Schools and colleges often invoke the Family Educational Rights and Privacy Act to hide embarrassing information or blatant wrongdoing, claiming they’ll get sued if they turn over information relating to students that has nothing to do with their academic records.
Courts have started to knock down these self-serving rationales by reading the law literally (what a novel approach!), and the Colorado Supreme Court just upheld a lower ruling on a closely related matter: the privacy rights of teachers under its own state law.
A parent in Golden, Colo., had sought the names of teachers who called in sick over two days in September 2014; some teachers had said they were taking “collective action” in protest against school board policies, the Post Independent reports.
Rebuking the local teachers union, which sued to block the records’ release, the Court of Appeals ruled that the Colorado Open Records Act indeed applies to teacher absence records, which are not covered by a “personnel files exemption”:
The appellate court noted that “a teacher’s absence is directly related to the teacher’s job as a public employee.” It added that sick-leave records pertain to language in CORA that requires disclosure of “any compensation, including expense allowances and benefits, paid to employees by the state, its agencies, institutions, or political subdivisions.”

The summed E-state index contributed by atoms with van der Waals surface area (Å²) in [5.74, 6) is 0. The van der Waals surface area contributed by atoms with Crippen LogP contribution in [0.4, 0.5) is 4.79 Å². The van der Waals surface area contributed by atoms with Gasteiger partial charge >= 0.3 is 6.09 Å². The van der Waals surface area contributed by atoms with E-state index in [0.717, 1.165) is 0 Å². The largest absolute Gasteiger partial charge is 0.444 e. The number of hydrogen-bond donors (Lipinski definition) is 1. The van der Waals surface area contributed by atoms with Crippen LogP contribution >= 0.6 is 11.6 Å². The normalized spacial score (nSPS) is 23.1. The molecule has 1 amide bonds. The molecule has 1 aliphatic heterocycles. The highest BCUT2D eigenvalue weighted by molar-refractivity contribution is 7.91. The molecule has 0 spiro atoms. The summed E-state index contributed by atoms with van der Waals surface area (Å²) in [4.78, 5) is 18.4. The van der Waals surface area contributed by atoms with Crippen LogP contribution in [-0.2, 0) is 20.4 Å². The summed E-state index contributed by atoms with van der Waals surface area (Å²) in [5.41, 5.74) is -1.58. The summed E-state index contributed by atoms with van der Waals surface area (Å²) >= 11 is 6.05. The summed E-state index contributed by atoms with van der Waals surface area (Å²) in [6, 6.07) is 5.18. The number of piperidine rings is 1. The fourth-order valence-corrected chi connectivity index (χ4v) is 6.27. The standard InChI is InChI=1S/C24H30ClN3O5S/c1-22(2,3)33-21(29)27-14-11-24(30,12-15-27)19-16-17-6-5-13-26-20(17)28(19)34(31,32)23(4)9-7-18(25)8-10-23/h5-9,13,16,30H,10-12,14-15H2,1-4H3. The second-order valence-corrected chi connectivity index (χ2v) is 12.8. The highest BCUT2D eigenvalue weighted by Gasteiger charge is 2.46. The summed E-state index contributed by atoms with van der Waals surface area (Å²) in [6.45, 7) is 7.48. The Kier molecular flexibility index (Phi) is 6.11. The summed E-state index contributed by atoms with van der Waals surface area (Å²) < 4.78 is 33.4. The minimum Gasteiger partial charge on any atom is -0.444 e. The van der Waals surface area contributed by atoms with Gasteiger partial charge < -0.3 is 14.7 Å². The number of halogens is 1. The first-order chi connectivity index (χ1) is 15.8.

Colorado ruling takes broad view of public FOI access to records about teachers, "personnel exemption" is narrow. https://t.co/AQroJcUyWc
— Student Press Law (@SPLC) August 28, 2016
Interestingly, other government employee unions have sued to block the release of records regarding “complaints and disciplinary actions” against school-bus drivers in another Colorado school district – and the appellate ruling “may help determine the outcome” of that case, the Post Independent says.
This particular precedent in Colorado only happened because news organizations in the state banded together to ensure the government can’t hide records in the public interest using bogus privacy claims.
This happens too rarely when the subject is higher education, unless the sought information pertains to a student athlete or athletic staffer accused of sexual misconduct.
It would be nice if reporters would stop taking these self-serving claims from administrators at face value, challenge them directly, tell the audience when these privacy claims are dubious (the Associated Press did this once regarding the Duke noose hoax), and then bug their publishers to go to court to compel the release of this information.
Schools will keep getting away with hiding their skeletons if we keep believing that “privacy” is a magic word that shuts down legitimate questioning about matters in the public interest.